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Unread 03-16-2011, 07:27 PM   #1
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Overused Keys in Songwriting

As a songwriter, it makes me cringe when i hear keys overused or generically used or used in similar patterns. Which keys do you hear overused in music?

off the top of my head G (or Em), C, D, E, and A are grossly overused.

I personally would like to see some musicians use the keys of F#, C#, or G#.

I've heard Mae, Secret and whisper, and anberlin use these keys successfully but not many others.

what do you guys think?

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Unread 03-16-2011, 07:55 PM   #2
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IMO. If you think there are overused keys, you're paying too much attention to something that just doesn't matter all that much.

What might be overused are patterns which are specific to the mechanics of specific instruments, for example the keys of E, A, G, and D are easy to write with on a guitar, while keys such as C, G, D, F and Bb are keyboard friendly, while wind instrument players generally go for flat keys, and string instruments go for sharp keys, etc.

But in the end, you should place a song in the key it best registers in, and not obsessively attempt to avoid some keys on principle, but just stick a song in a key and call it good. You should be able to be sufficiently creative in any key. Generally, I find that the songs I write just "fit into" a key, it just is a matter of figuring out what that key is.


On a completely different tangent, what I feel is completely overrated is sticking to a single tonal center or tonality of one tonal center when writing. There's no reason not to switch tonalities, modes, and keys fluidly while writing. Classical composers and the great jazz composers certainly didn't.
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Unread 03-17-2011, 09:50 AM   #3
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I do see your point. often it is not so much the key as progression. often that is the case. however I would like to see both progression and key mixed up a little more often. There is a lot of originality in indie rock but many well known bands just use generic progressions.
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Unread 03-17-2011, 11:53 AM   #4
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Perhaps, but consider the enduring truth of the 12-bar blues progression. Millions of songs have probably been done with a 12 bar blues progression, though they can become very unique in their own way.

For example, in the subset of minor blues we have examples as diverse as these:
YouTube - Pat Metheny Group - Have you heard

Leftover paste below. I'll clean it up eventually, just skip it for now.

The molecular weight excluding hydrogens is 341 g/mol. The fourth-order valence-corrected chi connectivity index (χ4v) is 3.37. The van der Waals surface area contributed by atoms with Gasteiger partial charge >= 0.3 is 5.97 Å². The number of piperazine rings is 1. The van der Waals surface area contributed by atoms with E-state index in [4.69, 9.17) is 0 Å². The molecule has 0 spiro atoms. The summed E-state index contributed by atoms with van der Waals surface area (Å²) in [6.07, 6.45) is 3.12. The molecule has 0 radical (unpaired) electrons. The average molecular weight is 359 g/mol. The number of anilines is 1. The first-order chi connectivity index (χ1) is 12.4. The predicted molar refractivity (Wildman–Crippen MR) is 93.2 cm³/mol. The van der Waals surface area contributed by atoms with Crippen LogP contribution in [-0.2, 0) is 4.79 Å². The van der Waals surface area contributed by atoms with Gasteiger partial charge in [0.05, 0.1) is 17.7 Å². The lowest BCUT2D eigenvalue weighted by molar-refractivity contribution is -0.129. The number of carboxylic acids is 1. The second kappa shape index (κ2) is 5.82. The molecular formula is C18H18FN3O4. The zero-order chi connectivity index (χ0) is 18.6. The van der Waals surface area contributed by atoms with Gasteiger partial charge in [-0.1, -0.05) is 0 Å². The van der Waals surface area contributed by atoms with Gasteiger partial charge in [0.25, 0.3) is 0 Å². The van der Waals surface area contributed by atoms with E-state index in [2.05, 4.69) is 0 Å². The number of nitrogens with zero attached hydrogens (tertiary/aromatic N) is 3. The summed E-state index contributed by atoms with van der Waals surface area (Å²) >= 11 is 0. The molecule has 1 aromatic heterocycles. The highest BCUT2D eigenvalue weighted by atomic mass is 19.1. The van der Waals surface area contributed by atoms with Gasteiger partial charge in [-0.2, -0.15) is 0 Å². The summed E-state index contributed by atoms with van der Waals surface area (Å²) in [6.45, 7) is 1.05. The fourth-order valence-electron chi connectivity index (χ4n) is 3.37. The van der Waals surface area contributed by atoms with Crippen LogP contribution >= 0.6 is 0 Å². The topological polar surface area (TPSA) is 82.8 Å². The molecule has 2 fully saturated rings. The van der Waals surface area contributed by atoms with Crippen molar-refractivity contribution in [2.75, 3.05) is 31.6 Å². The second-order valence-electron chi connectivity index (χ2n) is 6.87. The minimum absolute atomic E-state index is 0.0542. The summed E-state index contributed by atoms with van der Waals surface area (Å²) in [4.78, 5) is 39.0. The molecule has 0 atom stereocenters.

YouTube - Blue Train
YouTube - Since I've Been Loving You - Led Zeppelin

So perhaps it really isn't a chord progression, but it's what is done with the chord progression.

Not to mention, there have been some great songs written with only one or two chords.

Case in point:

YouTube - stevie wonder "superstition"

YouTube - Michael Jackson - Don't Stop 'Til You Get Enough
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Unread 03-17-2011, 11:57 AM   #5
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The jazz world is also a great place to find new inventive ways to play the exact same song:
YouTube - 1. Everything In Its Right Place
YouTube - Robert Glasper - Everything In It`s Right Place
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Unread 03-17-2011, 06:24 PM   #6
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So perhaps it really isn't a chord progression, but it's what is done with the chord progression.
i can definitely feel you on that one.
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Unread 03-17-2011, 08:47 PM   #7
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Where does one go after chunking away on E for the first hour and a half, or so?? Turnaround back to E, of course...

I love playing a first position E5 thru a Marshall; gets my pants flapping; but, F#6/9 has it's own very special apeal as does an Ab13. I'm an equal opportunity fretboardist, I like to abuse all the notes on the neck. Writing songs in "the strange" keys is just sick fun and makes the vocalists sweat... profusely. Ah, yes...Or, if the vocalist says for the 5th time, can we take it up a half step... one can say, "WHY NOT THREE AND A HALF!!"

And, most importantly, when you play songs you've written in other keys... ...it looks cool.

On a serious note, the guitar has incredible timbres all over the neck. The various keys unlock this potential.